May 14, 2005

Blair, Hoodies and cars

Writing about web page

Tony Blair gave his backing to the Bluewater shopping centre's ban on hoodies. And we are told that New Labour is a version of Social Democracy, which in turn is an amalgam of liberalism and socialism

Clearly having got rid of the socialism bit (private finance initiative, anti trade union laws etc.), Blair now wants to get rid of the liberal bit (id cards, banning people due to appearance, faith schools etc.)

What do real people really perceive as anti social behaviour? Top of this list

* Speeding Traffic

* Parked cars

See link

The extent to which the media, funded by motor industry advertising revenue, has succeeded in marginalising the opinions of the majority and diverted the attention of the public by demonising young people, is quite amazing.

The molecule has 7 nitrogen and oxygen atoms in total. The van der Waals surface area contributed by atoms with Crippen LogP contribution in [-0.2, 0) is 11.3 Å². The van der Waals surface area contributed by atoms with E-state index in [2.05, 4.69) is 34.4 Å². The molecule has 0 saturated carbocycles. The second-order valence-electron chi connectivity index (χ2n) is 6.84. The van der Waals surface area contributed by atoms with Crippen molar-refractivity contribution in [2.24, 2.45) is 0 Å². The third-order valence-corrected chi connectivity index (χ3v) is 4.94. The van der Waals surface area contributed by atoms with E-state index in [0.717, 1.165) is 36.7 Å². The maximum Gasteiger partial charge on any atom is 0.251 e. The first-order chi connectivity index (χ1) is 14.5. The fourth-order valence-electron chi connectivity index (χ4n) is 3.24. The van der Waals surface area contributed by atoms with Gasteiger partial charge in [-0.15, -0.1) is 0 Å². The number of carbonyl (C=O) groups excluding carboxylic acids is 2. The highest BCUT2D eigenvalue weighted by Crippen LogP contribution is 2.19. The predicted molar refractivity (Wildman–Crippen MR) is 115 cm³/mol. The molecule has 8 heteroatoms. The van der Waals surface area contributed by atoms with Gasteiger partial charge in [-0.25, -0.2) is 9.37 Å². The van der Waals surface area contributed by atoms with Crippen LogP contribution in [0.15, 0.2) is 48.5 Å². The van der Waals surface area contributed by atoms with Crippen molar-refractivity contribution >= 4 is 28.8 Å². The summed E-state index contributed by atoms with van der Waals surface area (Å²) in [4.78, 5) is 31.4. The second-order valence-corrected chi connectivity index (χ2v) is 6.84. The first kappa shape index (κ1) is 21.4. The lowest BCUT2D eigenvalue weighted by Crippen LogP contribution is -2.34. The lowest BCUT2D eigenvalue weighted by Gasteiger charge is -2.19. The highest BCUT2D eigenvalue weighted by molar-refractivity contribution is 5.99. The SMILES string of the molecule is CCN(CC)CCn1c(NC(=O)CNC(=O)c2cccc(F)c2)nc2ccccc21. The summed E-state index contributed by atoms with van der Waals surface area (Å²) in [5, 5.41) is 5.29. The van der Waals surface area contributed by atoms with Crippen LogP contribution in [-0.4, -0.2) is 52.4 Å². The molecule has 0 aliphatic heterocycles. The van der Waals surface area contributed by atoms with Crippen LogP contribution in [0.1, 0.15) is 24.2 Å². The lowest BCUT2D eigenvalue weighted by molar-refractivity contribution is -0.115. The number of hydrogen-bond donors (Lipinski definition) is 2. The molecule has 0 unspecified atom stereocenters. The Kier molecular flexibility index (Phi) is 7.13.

- 5 comments by 1 or more people Not publicly viewable

  1. What do real people really perceive as anti social behaviour?

    What a load of rubbish! That's not a list of what people perceive as anti-social: "drug use or dealing" and "racial attacks" come several places behind "inconveniently parked cars" on the list! I think if you conducted a survery asking which of these three represented the greatest social ill, parking would be bottom of the list by a very, very long way.

    Read the title of the graph again – and then note it's a highly subjective measure based on exactly what respondents classify as a "fairly big" problem.

    The fact that the entire 45-page analysis of the survey almost completely ignores parking and speeding, shows that these aren't the types of "anti-social behavior" that make people nervous, insecure and afraid to walk alone on the streets at night. I've certainly never been afraid of a parked car.